Thus, left wing thinkers, wishing to distinguish themselves from their "right wing" co-socialists saw the origins of fascism in the things such as racial theory, militarism and nationalism downplaying the underlying metaphysics of socialism, which justified merciless total war against any opponent of the socialist vision. The reason why Whilhelmite Germany did not set up the gas chambers, even though possessing all the cultural prerequisites for the Final Solution, is because Whilhelmite Germany was Christian; Nazi Germany, Socialist. What unites Auschwitz with Katyn is the metaphysics of Socialism.

And it is within this left "frame" that Modern Japan gets called a "fascistic" country. National policies, which a century ago would of been considered mainstream and sensible, are now prime examples of latent fascism. Japan's economic and social policies are nothing new, they were pretty stock standard throughout the Western World before WW2.  Most nations wanted to maintain their own internal cultural homogeneity, pursue their own economic interests, maintain their religions, and were quite supportive of science and technology. The fact that what was once considered basic common sense conservative social policy is now considered fascistic shows just how leftward the culture has lurched. Today's right is in someways yesterday's less radical left.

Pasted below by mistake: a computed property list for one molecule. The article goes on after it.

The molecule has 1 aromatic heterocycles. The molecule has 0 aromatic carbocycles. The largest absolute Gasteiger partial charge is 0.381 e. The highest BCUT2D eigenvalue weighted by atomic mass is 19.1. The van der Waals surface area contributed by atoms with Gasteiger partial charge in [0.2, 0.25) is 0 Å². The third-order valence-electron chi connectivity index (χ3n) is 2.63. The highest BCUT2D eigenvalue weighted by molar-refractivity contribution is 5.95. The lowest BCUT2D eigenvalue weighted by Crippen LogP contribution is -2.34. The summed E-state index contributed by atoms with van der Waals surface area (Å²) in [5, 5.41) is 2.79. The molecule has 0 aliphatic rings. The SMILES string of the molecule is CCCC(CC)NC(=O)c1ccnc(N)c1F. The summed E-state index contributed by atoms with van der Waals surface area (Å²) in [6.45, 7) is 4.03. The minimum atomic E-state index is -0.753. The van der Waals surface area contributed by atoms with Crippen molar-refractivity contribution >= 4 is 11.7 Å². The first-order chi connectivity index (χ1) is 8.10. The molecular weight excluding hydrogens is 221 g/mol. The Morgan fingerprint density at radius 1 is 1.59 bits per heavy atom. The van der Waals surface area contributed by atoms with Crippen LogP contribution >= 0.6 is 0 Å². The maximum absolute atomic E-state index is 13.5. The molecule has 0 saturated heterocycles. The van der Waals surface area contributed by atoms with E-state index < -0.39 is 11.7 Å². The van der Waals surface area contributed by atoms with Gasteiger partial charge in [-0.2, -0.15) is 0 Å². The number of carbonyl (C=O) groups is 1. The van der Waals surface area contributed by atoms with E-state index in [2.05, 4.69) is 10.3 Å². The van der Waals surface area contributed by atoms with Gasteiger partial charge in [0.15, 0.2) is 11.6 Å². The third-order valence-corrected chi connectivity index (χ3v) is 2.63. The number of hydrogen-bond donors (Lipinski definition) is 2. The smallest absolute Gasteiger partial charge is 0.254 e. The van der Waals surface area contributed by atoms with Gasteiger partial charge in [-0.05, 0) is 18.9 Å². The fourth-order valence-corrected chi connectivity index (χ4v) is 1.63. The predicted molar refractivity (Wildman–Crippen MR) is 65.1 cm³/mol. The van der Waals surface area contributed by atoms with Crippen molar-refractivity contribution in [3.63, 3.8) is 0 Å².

The failure of the Right to combat this understanding of fascism has worked towards the Left's favour. Society, wishing to avoid a recurrence of the Nazi experience  and yet understanding that experience through the prism of left wing influenced thought, suppresses the window dressing of Fascism whilst keeping its poison intact. The West wages war against "militarism" (i.e sensible national defence), Xenophobia (i.e an aversion to multiculturalism), Sexism (i.e sexual polarity), Nationalism (i.e national self interest) with an aim to prevent the resurgence of fascism. Thus the social policies which are currently corroding the West are enabled and any attempt to stymie them becomes a battle against the extreme right. i.e the Fascists. The Left's success in conflating fascism with conservatism means that any type of straight out disagreement with the Left is immediately labelled as fascistic. Thus the Right must respond to the Left in degrees, not outright opposition.

But a far greater problem for the Right is the type of conservatism that tends to exist when a country like modern Japan is thought of fascistic. It will a conservatism that is relatively docile, reactionary and concessionary. It will try to be an "all inclusive" conservatism instead of specific militant one. It follow rather than leads, it reacts rather than acts. It defends rather than attacks. It becomes a rearguard action conservatism.

The problem then for contemporary conservatism is how to appear virile without being accused of being fascistic  And this problem is best exemplified by the case of Ernst Junger.

The writer of Storm of Steel(autobiography) was widely praised by the Nazi's. Junger, who saw war as a formative experience and a test of manhood did not tow the All Quiet on the Western Front (work of fiction. G.K Chesterton hated the book) line. He saw the positive aspect of war and battle for the man who was able to withstand it horrors intact.  He was fiercely Nationalistic and hostile to liberalism. The Nazi's lapped up his writings which synched so well with their ideology. So great was his prestige amongst the goose steppers that even when he criticised the regime and was peripherally involved the assassination attempt of Hitler he was left relatively untouched. Yet from the Wiki article.